Natural gas industry groups in Denver on Tuesday night asked the Environmental Protection Agency (EPA) to limit the scope of a federal study on the effects of hydraulic fracturing (hydrofracing).

EPA held the second of four public meetings to solicit comments about its upcoming study on how drinking water supplies may be affected by hydrofracing during natural gas extraction procedures. The first public hearing was held last week in Fort Worth, TX (see Daily GPI, July 12).

"Recently there have been questions raised about hydraulic fracturing and its potential impacts on water supplies and that's why we're here tonight," EPA Hydraulic Fracturing Research Task Force Leader Jeanne Briskin told the crowd, which included people from Colorado and neighboring states.

"It's safe," said Barbara Kirkmeyer, a Weld County, CO, commissioner. "In Weld County, where we have more than 30,000 wells, 19,000 active wells, more than any other county in the nation, we've never had any problems with hydraulic fracing," she said.

America's Natural Gas Alliance said in part that it supported a study that focused on how hydrofracing may affect drinking water. CEO Regina Hopper also asked EPA to allow it have some input on the advisory panel in reviewing hydrofracing data.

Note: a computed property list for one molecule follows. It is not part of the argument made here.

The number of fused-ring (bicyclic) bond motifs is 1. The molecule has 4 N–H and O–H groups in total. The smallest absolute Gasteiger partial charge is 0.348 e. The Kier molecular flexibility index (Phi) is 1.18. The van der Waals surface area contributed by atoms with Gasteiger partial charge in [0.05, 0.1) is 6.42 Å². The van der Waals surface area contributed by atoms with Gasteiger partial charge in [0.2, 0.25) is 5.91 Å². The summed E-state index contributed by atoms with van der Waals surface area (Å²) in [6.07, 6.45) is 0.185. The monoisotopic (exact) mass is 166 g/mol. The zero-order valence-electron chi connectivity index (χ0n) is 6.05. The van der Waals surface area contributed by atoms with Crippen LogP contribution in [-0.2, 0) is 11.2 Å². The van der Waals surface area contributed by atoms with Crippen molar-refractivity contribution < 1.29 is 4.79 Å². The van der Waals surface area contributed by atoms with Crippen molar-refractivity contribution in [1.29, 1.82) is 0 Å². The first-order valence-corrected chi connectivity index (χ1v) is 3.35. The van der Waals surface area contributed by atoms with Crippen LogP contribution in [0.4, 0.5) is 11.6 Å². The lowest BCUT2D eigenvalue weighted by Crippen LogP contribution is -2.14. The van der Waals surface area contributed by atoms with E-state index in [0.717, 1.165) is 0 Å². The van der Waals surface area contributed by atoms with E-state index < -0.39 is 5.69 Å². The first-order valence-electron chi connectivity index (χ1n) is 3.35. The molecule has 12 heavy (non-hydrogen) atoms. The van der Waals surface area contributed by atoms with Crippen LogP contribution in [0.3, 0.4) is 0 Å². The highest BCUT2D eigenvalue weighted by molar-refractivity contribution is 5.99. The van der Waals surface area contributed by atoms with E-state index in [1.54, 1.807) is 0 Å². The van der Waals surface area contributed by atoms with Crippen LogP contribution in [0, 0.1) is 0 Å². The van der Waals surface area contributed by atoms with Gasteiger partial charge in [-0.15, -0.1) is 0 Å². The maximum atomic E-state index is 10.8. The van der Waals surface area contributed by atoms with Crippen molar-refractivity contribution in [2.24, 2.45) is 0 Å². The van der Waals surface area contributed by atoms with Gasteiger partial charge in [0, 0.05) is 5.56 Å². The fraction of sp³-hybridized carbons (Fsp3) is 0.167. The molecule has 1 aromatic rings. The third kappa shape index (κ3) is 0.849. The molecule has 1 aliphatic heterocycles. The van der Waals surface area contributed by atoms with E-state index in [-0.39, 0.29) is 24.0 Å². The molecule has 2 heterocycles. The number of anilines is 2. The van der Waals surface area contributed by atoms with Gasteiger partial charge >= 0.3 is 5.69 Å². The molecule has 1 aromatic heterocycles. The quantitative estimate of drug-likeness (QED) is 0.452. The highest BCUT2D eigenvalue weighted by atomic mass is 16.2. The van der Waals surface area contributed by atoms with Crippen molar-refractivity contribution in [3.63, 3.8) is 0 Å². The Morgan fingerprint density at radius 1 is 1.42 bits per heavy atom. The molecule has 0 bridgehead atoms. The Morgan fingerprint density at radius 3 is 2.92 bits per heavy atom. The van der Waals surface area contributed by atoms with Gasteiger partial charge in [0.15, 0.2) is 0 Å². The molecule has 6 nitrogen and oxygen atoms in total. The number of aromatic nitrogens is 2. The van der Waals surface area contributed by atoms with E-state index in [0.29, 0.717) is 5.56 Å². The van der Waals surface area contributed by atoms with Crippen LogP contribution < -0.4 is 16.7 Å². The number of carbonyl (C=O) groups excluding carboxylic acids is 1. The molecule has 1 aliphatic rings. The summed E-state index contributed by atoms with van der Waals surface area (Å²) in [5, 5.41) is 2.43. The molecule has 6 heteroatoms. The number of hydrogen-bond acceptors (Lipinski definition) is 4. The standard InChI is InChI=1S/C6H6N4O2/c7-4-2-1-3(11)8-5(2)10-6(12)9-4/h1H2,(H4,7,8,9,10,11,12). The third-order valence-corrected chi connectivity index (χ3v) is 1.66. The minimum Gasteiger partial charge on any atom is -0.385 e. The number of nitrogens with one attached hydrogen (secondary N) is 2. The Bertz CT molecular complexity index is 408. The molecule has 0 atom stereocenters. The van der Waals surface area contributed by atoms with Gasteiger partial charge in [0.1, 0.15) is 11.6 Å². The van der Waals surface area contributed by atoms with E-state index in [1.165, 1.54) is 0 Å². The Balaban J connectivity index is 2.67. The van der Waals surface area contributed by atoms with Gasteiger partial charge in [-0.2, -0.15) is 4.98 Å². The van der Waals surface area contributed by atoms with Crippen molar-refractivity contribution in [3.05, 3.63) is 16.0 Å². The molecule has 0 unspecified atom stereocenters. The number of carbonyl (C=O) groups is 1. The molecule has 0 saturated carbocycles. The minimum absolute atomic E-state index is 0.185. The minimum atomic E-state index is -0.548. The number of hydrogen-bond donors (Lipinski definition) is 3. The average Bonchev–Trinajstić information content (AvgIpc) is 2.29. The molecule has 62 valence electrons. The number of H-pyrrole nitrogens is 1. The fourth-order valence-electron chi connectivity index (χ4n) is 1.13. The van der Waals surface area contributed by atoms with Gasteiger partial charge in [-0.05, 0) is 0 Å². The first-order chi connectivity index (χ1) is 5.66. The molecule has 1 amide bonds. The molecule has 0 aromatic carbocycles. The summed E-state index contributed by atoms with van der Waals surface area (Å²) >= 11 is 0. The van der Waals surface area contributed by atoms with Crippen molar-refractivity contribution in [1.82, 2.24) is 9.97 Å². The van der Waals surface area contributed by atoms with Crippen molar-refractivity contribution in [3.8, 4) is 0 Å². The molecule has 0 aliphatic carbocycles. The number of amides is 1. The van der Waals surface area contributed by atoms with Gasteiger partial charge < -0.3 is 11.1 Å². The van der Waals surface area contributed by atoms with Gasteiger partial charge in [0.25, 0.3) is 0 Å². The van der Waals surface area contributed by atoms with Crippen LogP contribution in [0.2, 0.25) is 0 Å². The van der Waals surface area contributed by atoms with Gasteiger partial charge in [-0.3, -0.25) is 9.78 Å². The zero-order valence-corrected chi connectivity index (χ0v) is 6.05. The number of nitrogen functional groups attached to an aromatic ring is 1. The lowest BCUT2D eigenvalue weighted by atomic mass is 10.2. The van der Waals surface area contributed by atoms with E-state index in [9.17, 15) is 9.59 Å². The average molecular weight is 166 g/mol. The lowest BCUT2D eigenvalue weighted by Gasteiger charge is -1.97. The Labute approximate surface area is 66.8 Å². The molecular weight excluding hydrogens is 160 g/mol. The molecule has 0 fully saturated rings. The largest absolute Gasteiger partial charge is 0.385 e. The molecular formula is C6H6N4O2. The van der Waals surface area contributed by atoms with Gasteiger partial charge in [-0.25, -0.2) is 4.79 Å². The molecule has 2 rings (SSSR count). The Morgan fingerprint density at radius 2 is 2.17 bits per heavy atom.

"History demonstrates that hydraulic fracturing can generate abundant, secure energy supplies without adverse consequences to drinking water," Hopper said.

"It's like robotics to the automotive industry; without fracing we can't develop most of the natural gas in the United States," Western Energy Alliance Director of Government Affairs Kathleen Sgamma said.

Dave Neslin, who directs the Colorado Oil and Gas Conservation Committee, said most of the state's 42,000 active wells rely on hydrofracing. The commission, he said, has investigated "hundreds" of groundwater complaints related to gas drilling, but to date it had found "no verifiable instance" that hydrofracing harmed groundwater.

Some opponents questioned the quality of their water supplies that are located near drilling sites -- but not all residents are concerned.

In Las Animas County, CO, where gas drilling is big business, resident Karen Salapich told the EPA that she had seen no change in water quality or quantity.

"Other landowners in our area have reported the same: no change," she said.

A third public hearing is scheduled next week in Canonsburg, PA, followed by an Aug. 12 hearing in Binghamton, NY.

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